Humans experience affective empathy from infancy, physically sensing their caregivers’ emotions and often mirroring those emotions. Cognitive empathy emerges later in development, around three to four years of age, roughly when children start to develop an elementary “theory of mind”—that is, the understanding that other people experience the world differently than they do.
From these early forms of empathy, research suggests we can develop more complex forms that go a long way toward improving our relationships and the world around us. Here are some specific, science-based activities for cultivating empathy from our site Greater Good in Action:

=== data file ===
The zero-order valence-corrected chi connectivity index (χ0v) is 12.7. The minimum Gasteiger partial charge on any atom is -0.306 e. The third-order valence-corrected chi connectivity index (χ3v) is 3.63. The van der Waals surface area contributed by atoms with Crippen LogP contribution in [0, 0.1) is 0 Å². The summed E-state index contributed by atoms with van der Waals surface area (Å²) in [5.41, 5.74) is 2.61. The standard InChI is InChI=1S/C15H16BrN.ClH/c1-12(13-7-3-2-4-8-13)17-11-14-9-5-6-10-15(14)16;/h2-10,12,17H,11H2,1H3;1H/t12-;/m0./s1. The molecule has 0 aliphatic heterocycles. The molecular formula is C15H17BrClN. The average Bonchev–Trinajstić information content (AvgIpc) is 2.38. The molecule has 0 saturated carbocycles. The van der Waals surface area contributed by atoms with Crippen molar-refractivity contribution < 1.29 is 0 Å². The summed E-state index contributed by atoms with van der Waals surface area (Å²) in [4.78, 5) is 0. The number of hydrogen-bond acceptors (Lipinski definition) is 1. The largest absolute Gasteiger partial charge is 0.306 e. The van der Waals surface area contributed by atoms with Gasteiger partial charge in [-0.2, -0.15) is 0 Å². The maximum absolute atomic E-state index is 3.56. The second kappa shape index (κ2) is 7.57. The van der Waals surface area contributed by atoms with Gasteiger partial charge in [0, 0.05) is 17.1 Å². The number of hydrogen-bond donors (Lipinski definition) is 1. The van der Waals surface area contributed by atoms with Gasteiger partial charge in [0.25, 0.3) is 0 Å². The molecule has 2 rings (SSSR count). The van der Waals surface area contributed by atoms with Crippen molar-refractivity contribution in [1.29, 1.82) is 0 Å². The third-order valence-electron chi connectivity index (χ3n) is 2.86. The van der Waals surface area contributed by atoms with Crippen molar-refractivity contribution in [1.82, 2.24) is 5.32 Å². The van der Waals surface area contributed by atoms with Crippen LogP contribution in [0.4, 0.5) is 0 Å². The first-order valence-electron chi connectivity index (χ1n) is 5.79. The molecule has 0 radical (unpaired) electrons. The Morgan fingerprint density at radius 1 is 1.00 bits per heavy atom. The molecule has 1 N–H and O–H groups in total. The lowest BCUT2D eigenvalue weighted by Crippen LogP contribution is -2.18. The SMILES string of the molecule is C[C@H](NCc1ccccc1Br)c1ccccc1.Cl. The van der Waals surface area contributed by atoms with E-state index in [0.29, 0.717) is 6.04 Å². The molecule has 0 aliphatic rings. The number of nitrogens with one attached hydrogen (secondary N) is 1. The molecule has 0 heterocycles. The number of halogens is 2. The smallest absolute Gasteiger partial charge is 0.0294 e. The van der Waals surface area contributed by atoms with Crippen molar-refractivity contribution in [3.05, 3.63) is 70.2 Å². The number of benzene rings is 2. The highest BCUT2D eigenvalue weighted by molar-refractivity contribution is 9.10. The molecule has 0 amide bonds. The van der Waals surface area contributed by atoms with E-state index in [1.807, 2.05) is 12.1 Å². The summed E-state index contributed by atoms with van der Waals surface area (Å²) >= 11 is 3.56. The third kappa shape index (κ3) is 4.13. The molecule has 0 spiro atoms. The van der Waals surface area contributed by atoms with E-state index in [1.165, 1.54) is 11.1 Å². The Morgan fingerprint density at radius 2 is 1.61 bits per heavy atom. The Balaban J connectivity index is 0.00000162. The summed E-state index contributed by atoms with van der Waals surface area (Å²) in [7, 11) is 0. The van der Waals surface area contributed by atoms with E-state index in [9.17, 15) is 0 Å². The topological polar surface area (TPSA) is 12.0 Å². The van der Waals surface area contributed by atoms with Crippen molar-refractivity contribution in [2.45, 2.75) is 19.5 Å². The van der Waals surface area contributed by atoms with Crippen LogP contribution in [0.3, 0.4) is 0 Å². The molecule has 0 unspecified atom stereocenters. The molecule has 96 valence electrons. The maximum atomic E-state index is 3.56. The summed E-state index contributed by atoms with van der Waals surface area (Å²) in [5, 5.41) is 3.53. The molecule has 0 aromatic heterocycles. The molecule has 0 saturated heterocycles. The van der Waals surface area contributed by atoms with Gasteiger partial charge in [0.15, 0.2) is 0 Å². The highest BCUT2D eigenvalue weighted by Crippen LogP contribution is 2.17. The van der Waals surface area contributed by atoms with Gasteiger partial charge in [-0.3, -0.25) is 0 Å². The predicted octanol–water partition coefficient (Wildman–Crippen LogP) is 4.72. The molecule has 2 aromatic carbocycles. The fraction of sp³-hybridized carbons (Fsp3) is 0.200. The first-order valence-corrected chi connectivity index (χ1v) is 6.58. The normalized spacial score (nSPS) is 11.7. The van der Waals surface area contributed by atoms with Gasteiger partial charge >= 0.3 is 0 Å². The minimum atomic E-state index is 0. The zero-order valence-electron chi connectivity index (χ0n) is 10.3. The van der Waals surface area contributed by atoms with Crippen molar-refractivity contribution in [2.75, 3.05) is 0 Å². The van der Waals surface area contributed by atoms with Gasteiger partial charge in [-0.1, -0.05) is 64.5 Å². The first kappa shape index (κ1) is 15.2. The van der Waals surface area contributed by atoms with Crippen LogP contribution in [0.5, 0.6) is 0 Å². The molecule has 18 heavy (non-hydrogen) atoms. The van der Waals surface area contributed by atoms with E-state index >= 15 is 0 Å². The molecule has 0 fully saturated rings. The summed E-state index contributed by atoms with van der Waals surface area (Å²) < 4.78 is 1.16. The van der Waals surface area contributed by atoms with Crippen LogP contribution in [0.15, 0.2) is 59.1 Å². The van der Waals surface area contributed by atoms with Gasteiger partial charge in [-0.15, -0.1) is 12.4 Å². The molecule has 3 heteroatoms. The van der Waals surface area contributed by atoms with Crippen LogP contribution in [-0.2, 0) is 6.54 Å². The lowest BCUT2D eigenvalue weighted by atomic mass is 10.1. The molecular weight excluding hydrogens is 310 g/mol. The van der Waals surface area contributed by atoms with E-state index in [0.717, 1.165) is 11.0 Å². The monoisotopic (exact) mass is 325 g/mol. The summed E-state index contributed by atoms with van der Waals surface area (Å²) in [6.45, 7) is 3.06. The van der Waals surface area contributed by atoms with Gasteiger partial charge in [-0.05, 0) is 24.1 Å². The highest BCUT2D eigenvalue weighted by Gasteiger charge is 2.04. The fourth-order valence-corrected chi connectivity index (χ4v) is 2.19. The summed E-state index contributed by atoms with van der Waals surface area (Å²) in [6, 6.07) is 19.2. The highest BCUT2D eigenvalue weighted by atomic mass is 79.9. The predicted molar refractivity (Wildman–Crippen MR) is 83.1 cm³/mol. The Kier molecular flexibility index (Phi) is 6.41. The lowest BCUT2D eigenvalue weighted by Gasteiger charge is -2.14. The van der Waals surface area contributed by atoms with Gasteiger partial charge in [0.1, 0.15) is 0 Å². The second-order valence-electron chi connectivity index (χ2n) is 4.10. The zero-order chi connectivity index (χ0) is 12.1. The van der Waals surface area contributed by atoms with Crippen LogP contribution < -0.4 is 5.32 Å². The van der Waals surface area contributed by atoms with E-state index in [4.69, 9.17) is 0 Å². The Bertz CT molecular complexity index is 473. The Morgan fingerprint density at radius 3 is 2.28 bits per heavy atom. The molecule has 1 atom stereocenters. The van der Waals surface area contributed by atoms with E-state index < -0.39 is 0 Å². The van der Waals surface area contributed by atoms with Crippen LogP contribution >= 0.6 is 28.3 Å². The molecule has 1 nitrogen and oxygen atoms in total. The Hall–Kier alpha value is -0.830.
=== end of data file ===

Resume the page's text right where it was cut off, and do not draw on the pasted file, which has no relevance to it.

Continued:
Active listening: Express active interest in what the other person has to say and make him or her feel heard.
Shared identity: Think of a person who seems to be very different from you, and then list what you have in common.
Show empathic body language: Empathy is expressed not just by what we say, but by our facial expressions, posture, tone of voice, and eye contact (or lack thereof).
Meditate:Neuroscience research by Richard Davidson and his colleagues suggests that meditation—specifically loving-kindness meditation, which focuses attention on concern for others—might increase the capacity for empathy among short-term and long-term meditators alike (though especially among long-time meditators).
Play games: Neuroscience research suggests that when we compete against others, our brains are making a “mental model” of the other person’s thoughts and intentions.